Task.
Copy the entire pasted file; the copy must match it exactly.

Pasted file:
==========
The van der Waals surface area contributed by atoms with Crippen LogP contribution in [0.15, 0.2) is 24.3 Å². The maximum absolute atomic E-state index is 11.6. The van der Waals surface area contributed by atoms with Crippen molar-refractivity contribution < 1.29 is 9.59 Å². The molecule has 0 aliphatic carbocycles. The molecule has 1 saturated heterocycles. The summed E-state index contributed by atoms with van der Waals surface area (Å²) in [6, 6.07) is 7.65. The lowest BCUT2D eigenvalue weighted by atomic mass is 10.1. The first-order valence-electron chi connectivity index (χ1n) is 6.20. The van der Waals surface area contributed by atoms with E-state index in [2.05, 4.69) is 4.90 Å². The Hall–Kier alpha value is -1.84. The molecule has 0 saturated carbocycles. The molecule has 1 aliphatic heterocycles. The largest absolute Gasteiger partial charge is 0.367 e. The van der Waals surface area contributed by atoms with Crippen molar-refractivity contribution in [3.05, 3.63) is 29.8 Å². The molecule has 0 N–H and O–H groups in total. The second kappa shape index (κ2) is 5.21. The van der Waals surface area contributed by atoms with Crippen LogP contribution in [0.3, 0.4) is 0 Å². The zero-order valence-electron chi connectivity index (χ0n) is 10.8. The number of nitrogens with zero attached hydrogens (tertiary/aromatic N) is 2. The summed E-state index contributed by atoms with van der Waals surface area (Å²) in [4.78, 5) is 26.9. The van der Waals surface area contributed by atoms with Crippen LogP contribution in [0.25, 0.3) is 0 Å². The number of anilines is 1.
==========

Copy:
The van der Waals surface area contributed by atoms with Crippen LogP contribution in [0.15, 0.2) is 24.3 Å². The maximum absolute atomic E-state index is 11.6. The van der Waals surface area contributed by atoms with Crippen molar-refractivity contribution < 1.29 is 9.59 Å². The molecule has 0 aliphatic carbocycles. The molecule has 1 saturated heterocycles. The summed E-state index contributed by atoms with van der Waals surface area (Å²) in [6, 6.07) is 7.65. The lowest BCUT2D eigenvalue weighted by atomic mass is 10.1. The first-order valence-electron chi connectivity index (χ1n) is 6.20. The van der Waals surface area contributed by atoms with E-state index in [2.05, 4.69) is 4.90 Å². The Hall–Kier alpha value is -1.84. The molecule has 0 saturated carbocycles. The molecule has 1 aliphatic heterocycles. The largest absolute Gasteiger partial charge is 0.367 e. The van der Waals surface area contributed by atoms with Crippen molar-refractivity contribution in [3.05, 3.63) is 29.8 Å². The molecule has 0 N–H and O–H groups in total. The second kappa shape index (κ2) is 5.21. The van der Waals surface area contributed by atoms with Crippen LogP contribution in [0.3, 0.4) is 0 Å². The zero-order valence-electron chi connectivity index (χ0n) is 10.8. The number of nitrogens with zero attached hydrogens (tertiary/aromatic N) is 2. The summed E-state index contributed by atoms with van der Waals surface area (Å²) in [4.78, 5) is 26.9. The van der Waals surface area contributed by atoms with Crippen LogP contribution in [0.25, 0.3) is 0 Å². The number of anilines is 1.